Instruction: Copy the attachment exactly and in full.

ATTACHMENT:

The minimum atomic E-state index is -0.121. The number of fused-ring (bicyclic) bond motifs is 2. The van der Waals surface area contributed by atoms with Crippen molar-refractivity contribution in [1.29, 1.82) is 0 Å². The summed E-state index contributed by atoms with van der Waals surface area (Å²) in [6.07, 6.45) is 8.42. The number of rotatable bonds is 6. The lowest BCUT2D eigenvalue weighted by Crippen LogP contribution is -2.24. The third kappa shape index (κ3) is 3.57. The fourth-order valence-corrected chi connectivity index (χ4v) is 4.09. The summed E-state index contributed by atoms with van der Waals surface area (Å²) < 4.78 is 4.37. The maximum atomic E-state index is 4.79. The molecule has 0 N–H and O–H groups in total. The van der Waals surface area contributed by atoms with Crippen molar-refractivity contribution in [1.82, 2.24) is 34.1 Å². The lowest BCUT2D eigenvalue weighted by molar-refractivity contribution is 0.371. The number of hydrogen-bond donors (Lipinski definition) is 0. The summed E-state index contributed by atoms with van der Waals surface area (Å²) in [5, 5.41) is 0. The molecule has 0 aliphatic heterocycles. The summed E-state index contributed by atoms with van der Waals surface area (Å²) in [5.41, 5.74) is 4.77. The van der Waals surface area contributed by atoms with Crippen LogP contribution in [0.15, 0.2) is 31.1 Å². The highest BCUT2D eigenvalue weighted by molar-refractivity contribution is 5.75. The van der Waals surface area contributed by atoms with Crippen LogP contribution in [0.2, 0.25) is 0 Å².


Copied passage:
The minimum atomic E-state index is -0.121. The number of fused-ring (bicyclic) bond motifs is 2. The van der Waals surface area contributed by atoms with Crippen molar-refractivity contribution in [1.29, 1.82) is 0 Å². The summed E-state index contributed by atoms with van der Waals surface area (Å²) in [6.07, 6.45) is 8.42. The number of rotatable bonds is 6. The lowest BCUT2D eigenvalue weighted by Crippen LogP contribution is -2.24. The third kappa shape index (κ3) is 3.57. The fourth-order valence-corrected chi connectivity index (χ4v) is 4.09. The summed E-state index contributed by atoms with van der Waals surface area (Å²) < 4.78 is 4.37. The maximum atomic E-state index is 4.79. The molecule has 0 N–H and O–H groups in total. The van der Waals surface area contributed by atoms with Crippen molar-refractivity contribution in [1.82, 2.24) is 34.1 Å². The lowest BCUT2D eigenvalue weighted by molar-refractivity contribution is 0.371. The number of hydrogen-bond donors (Lipinski definition) is 0. The summed E-state index contributed by atoms with van der Waals surface area (Å²) in [5, 5.41) is 0. The molecule has 0 aliphatic heterocycles. The summed E-state index contributed by atoms with van der Waals surface area (Å²) in [5.41, 5.74) is 4.77. The van der Waals surface area contributed by atoms with Crippen LogP contribution in [0.15, 0.2) is 31.1 Å². The highest BCUT2D eigenvalue weighted by molar-refractivity contribution is 5.75. The van der Waals surface area contributed by atoms with Crippen LogP contribution in [0.2, 0.25) is 0 Å².